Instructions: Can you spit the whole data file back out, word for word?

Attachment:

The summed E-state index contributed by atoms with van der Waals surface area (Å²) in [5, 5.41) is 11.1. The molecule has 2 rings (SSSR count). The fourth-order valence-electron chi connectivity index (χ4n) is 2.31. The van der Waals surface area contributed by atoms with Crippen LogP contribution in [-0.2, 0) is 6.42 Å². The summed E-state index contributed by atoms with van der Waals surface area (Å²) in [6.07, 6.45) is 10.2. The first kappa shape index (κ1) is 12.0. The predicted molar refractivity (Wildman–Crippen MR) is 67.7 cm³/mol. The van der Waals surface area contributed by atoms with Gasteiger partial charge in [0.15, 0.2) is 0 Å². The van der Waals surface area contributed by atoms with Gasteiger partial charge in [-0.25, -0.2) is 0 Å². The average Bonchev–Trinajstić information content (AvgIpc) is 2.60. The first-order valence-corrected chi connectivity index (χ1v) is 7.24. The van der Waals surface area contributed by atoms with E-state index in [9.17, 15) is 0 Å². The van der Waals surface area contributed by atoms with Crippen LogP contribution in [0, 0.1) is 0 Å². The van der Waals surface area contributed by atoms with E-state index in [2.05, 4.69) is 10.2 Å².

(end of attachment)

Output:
The summed E-state index contributed by atoms with van der Waals surface area (Å²) in [5, 5.41) is 11.1. The molecule has 2 rings (SSSR count). The fourth-order valence-electron chi connectivity index (χ4n) is 2.31. The van der Waals surface area contributed by atoms with Crippen LogP contribution in [-0.2, 0) is 6.42 Å². The summed E-state index contributed by atoms with van der Waals surface area (Å²) in [6.07, 6.45) is 10.2. The first kappa shape index (κ1) is 12.0. The predicted molar refractivity (Wildman–Crippen MR) is 67.7 cm³/mol. The van der Waals surface area contributed by atoms with Gasteiger partial charge in [0.15, 0.2) is 0 Å². The van der Waals surface area contributed by atoms with Gasteiger partial charge in [-0.25, -0.2) is 0 Å². The average Bonchev–Trinajstić information content (AvgIpc) is 2.60. The first-order valence-corrected chi connectivity index (χ1v) is 7.24. The van der Waals surface area contributed by atoms with E-state index in [9.17, 15) is 0 Å². The van der Waals surface area contributed by atoms with Crippen LogP contribution in [0, 0.1) is 0 Å². The van der Waals surface area contributed by atoms with E-state index in [2.05, 4.69) is 10.2 Å².